|Publication number||US4311221 A|
|Application number||US 06/079,088|
|Publication date||Jan 19, 1982|
|Filing date||Sep 26, 1979|
|Priority date||Sep 26, 1979|
|Publication number||06079088, 079088, US 4311221 A, US 4311221A, US-A-4311221, US4311221 A, US4311221A|
|Original Assignee||Michael Ratner|
|Export Citation||BiBTeX, EndNote, RefMan|
|Patent Citations (1), Referenced by (3), Classifications (7)|
|External Links: USPTO, USPTO Assignment, Espacenet|
1. Field of the Invention
The present invention relates to brake bands for automatic transmissions and, more particularly, to such brake bands fabricated from a flexible and resilient metal strap having a friction material bonded thereto intended to be used as a replacement brake band in automobile automatic transmissions which are being repaired.
Typically, in automobile automatic transmissions when a brake band breaks or develops slippage problems replacement of the transmission brake band is necessary. Such replacement must ordinarily be made by first removing and disassembling the transmission because in most instances there is a narrow space between the transmission housing and drum which normally precludes the insertion of a replacement brake band without disassembly of the transmission housing. Such a procedure is, of course, time consuming and results in high labor cost making such transmission repairs inordinately expensive.
2. Description of the Prior Art
Brake end connections for the same general purpose are shown in U.S. Pat. Nos. 1,528,957, Re. 16,028 and 1,562,867. However, constructions shown in these patents have certain drawbacks in terms of cost of manufacture and operability. Other patents, for example, U.S. Pat. Nos. 1,395,670, 1,500,341, 1,520,154, 1,787,376, 2,692,663, 3,367,466 and 3,543,181 also show brake band constructions which are generally pertinent as indicative of the types of brake bands proposed heretofore.
In addition it is noted that U.S. Pat. No. 3,399,749 to Baule discloses a popular type of brake band used as original equipment in many automotive transmission. U.S. Pat. Nos. 3,747,713 and 3,838,961 to Victory disclose a method and structure for converting the Baule type of brake band to an end connection which may be inserted in a transmission as a replacement brake band without requiring disassembly of the transmission housing. However, with the Victory type of modification to the Baule type brake band certain deleterious effects result.
First, the Victory patent states that the link has an oil blocking effect which has not been accounted for in the initial design of transmissions in which such brake bands are intended to be used. Thus, use of a Victory type end plate connection in a replacement brake band may offer a performance which is difficult than the original equipment brake band.
Secondly, pressure in the Victory type end plate connection is applied at a point more removed from the end of the brake band than the original equipment brake band of the Baule type. Brake bands of this type will cease to energize at the point where pressure is applied so that the use of the Victory type of end plate connection on a Baule type brake band will result in loss of braking effect on that portion of the band between the point of pressure application and the end plate.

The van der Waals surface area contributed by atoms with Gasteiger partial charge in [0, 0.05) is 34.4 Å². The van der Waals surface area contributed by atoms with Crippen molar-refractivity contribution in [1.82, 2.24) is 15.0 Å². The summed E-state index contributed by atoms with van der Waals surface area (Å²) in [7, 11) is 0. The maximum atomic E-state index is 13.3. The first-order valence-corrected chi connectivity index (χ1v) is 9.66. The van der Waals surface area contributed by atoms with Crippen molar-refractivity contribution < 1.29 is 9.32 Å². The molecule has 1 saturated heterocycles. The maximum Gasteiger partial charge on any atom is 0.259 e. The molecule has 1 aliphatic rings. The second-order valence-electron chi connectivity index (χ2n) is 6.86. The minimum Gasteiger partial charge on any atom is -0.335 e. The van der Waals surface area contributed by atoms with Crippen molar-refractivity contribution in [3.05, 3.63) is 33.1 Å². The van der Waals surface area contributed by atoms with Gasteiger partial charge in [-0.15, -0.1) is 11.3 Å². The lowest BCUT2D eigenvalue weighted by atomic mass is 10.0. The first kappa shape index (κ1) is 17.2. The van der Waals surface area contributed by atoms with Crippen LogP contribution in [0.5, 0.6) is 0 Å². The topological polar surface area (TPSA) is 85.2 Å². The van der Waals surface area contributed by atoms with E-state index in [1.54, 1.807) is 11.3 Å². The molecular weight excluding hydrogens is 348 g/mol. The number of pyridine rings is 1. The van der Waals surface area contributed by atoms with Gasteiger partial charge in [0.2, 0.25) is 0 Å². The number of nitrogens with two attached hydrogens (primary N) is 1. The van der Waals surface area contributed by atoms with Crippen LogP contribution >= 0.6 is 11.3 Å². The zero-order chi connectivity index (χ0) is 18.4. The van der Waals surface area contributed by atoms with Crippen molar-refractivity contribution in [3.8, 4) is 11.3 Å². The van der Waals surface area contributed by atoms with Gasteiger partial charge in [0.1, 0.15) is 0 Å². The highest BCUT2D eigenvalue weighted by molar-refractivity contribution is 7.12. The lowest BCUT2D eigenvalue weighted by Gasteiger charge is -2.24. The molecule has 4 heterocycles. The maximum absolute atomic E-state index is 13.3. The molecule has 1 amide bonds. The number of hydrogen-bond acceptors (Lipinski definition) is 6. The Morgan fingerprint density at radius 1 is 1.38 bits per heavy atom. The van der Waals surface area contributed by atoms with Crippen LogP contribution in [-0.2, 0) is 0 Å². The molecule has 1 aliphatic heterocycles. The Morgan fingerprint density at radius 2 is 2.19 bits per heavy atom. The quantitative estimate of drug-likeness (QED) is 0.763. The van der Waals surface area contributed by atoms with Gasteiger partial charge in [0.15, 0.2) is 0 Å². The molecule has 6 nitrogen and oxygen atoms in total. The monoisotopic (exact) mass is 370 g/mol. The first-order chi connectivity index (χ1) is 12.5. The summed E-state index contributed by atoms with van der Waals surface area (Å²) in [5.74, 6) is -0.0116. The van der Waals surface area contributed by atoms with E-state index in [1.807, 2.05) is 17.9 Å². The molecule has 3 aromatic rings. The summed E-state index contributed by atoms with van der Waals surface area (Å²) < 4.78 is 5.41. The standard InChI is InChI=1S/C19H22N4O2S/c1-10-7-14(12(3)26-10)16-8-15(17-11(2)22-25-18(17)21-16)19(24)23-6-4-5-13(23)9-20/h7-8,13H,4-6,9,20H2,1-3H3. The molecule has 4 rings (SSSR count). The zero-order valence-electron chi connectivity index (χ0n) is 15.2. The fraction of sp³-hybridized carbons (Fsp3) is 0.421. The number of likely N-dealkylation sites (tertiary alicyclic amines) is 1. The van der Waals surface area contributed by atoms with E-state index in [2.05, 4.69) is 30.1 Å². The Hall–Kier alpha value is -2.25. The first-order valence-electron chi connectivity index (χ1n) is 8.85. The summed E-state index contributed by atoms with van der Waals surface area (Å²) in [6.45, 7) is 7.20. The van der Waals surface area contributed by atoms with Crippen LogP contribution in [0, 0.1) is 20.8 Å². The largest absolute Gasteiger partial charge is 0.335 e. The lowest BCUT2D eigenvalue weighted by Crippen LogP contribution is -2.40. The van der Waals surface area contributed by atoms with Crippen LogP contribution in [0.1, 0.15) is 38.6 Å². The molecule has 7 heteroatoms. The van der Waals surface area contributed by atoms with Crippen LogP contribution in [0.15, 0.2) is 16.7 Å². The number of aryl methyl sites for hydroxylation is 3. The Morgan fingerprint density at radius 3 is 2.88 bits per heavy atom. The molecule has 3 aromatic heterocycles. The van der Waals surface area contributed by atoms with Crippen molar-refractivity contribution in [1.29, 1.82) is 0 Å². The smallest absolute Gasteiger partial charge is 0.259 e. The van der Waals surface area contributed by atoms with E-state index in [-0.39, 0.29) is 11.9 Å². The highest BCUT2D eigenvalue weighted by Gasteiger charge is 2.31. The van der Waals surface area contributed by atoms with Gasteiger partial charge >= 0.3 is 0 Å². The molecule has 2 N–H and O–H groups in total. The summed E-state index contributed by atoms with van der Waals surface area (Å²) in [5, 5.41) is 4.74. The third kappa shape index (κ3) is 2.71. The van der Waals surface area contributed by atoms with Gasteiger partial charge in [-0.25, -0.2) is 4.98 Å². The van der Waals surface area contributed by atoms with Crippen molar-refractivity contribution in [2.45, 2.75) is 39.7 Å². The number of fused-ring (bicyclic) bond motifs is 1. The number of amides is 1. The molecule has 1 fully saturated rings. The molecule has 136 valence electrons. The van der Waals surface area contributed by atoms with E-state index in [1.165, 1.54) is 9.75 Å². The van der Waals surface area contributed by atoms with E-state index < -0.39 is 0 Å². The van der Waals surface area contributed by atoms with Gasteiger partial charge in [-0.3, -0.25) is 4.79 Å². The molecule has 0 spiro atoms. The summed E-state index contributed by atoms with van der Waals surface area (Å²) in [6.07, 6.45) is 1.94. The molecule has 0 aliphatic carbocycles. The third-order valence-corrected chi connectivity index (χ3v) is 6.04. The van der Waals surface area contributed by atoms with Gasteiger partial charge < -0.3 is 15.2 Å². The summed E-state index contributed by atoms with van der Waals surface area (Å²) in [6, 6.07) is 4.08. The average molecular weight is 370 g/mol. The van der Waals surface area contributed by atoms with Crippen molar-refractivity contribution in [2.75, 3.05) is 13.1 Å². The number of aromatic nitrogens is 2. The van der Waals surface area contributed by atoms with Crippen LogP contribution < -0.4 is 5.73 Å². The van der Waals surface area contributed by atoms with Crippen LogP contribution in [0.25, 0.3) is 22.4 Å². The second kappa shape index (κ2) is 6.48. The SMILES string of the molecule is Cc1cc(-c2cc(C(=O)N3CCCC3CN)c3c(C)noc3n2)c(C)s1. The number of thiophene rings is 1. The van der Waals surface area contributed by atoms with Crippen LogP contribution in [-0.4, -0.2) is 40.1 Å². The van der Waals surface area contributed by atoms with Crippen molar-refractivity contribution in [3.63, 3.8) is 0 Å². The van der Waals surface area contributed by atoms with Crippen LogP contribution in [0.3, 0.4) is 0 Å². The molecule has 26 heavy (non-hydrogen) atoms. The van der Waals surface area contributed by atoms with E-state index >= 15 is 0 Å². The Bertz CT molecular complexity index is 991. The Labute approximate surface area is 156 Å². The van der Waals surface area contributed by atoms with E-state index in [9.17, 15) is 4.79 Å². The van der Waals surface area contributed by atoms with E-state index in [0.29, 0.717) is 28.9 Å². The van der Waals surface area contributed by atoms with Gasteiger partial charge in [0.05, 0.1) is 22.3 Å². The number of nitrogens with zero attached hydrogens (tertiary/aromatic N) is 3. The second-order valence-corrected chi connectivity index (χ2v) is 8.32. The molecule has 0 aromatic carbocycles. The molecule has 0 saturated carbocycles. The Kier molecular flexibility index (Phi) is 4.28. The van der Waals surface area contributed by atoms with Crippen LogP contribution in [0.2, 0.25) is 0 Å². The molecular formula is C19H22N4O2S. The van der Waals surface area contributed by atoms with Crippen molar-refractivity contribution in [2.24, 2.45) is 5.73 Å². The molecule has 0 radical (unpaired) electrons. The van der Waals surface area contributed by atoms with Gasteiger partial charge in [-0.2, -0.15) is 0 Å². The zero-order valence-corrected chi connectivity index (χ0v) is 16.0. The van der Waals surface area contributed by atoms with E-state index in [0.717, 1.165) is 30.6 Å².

In addition, the Victory proposed modification to the Baule type brake band requires the complete removal of a portion of the original brake band end connection which has been spot welded to the brake band. Such a removal requires use of machine tools which require some skill in use and necessarily makes the proposed modification more expensive.
It is an object of the present invention to provide a new and improved transmission brake band end connection which enables the band to be replaced without requiring disassembly of the transmission housing.
It is a further object of the present invention to provide a new and improved transmission brake band end connection which can be utilized with readily available replacement brake bands to modify and connect such brake bands into ones which can be readily assembled and inserted in a transmission system at relatively modest cost and with relative ease.
A still further object of the present invention is to provide an end connection for a transmission brake band which closely duplicates the design and performance characteristics of original equipment transmission brake bands.
According to a preferred embodiment of the present invention these and other objects and advantages are achieved by providing a link member and a method of modifying a transmission brake band of the type supplied as original equipment. By predetermined simple machining operations one end of a popular type of brake band as is shown in the aforesaid Baule patent is modified to receive the connection link member of the present invention which seats by an interlocking connection into the modified end plate of the Baule type brake band to provide an end plate connection which closely approximates the performance characteristics of original equipment brake bands. The simple machining operation according to the present invention is two hand saw cuts which leaves the original spot-welded portion of the Baule type brake band intact. These two simple cuts can be readily made by the installer without requiring any modifications to be made by anymore complex machining operations.
FIG. 1 is a perspective view of a typical brake band of the Baule type supplied as original equipment as a brake band in many automotive transmission systems;
FIG. 2 is an enlarged side view of the end plate connection of the brake band of FIG. 1;